There are at least two theories that explain ghost sightings as being something other than the lingering spirits of those who have died. The first theory seems to have been pretty widely accepted — or, at least, considered — as the nineteenth century became the twentieth. Arthur Conan Doyle’s short story “Playing with Fire” (1900) illustrates it in fictional form, but the best nonfiction presentation of the theory that I’ve found is in Thomson Jay Hudson’s The Law of Psychic Phenomena: A Working Hypothesis (1892).
Hudson’s book provides an interesting spin on the conscious/subconscious mind that Sigmund Freud propounded. According to Hudson, the subconscious or, as he calls it, the subjective mind is capable of creating ghosts. Furthermore, the subjective mind of an entranced spiritualist medium can telepathically cooperate with another person to create an apparition. Don’t get the idea, though, that such apparitions are experienced only by the party or parties engaged in creating them. No, in his chapter titled “Phantasms of the Dead,” Hudson explains:
[T]he subjective personality of man possesses the power to create phantasms, or visions, which in many instances are visible to the objective senses of others. . . . It is true that some of the visions may be merely perceived subjectively, but not all. Many cases are reported where the phantasms have been perceived by more than one person at the same time, and others have been perceived under circumstances that leave no doubt that the percipient was in completely normal condition, and saw the visions objectively. (287-88)
Hudson then uses this to explain spirit photography. When not faked, those photos show us physical manifestations created by someone’s subconscious, perhaps someone’s memory of his dearly departed Auntie Mae rather than Auntie Mae herself. It’s an interesting compromise between “seeing what one wants to see” and confronting proof of the afterlife.
Hudson next applies this theory to ghost sightings. Let’s say someone dies. Better yet, let’s say someone dies violently. That someone then broadcasts a telepathic message. Some people receive that message and see the dead person’s horrible death reenacted. To support this claim, Hudson dwells on the notion that ghosts don’t reply to a living person’s questions. He insists that ghosts “are apparently never able to enter into a general discussion of matters outside of one dominant idea which called them into being. The history of all phantoms, so far as our reading extends, confirms the statement” (299).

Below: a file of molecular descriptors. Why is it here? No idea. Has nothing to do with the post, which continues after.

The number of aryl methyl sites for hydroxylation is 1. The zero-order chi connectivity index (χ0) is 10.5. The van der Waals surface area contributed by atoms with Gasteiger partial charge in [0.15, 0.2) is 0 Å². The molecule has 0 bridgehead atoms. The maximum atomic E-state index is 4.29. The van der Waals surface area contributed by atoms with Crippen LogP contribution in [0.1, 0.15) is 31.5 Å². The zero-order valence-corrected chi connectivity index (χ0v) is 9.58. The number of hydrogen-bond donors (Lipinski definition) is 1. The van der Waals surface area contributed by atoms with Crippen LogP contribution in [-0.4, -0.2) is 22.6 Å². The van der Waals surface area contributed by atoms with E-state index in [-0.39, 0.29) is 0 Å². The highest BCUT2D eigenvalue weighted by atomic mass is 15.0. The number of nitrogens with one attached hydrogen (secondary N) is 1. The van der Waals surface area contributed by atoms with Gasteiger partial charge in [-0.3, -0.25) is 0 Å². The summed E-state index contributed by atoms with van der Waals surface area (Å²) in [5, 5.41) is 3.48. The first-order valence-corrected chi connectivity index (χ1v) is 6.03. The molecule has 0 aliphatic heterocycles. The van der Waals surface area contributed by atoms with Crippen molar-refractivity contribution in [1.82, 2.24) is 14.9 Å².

Hudson might be a bit overly confident here, but let’s move on.
Another theory explaining that ghosts aren’t manifestations of the dead comes from Robert Hugh Benson, who though the son of an Archbishop of Canterbury, became a Catholic priest. In other words, it seems Benson had no problem rocking the boat. He also wrote plays and prose fiction (including some science fiction), and had an interest in ghosts. His article “Phastasms of the Dead,” published in a 1912 issue of the Dublin Review, sets forth his theory that ghosts might not be what some people assume.
Benson first works through other theories about ghosts, including the telepathic one argued by Hudson. Setting up his own theory, he next establishes his beliefs (i.e., the premises on which his deductive logic rests), including this:
I am convinced, from quite other reasons than haunted-house stories, that material objects are able to receive, to retain, and to give out again, under peculiar circumstances, definite impressions which they have received from a mental and intelligent source. (53)
In paranormal lingo, this is known as psychometry. Picture a psychic clutching and glaring at a ring to glean information about the person who wore it. (If you liked the last Conan Doyle tale, you might try his “The Leather Funnel” , which deals with psychometry.) Benson applies this idea to an example of a house wherein a murder has occurred. Given the intensity of such an act, he asks if it’s not feasible that “the very walls, and ceiling, and floor, and bedhangings, and furniture should receive a certain impression of the horror? and that they should retain it?” It only takes someone to sleep in that same room, then, to sense those stored impressions in the form of a ghost (60). The priest ends his essay by asking for consideration of the possibility that he’s onto something and affirming his willingness to ponder other explanations. It’s a fascinating essay to read, and a nice “recap” of it is available in Current Literature — interestingly, under the heading “Science and Discovery”!
These works are included alongside many, many more on my bibliography titled Ghostology 101: Recommended Reading.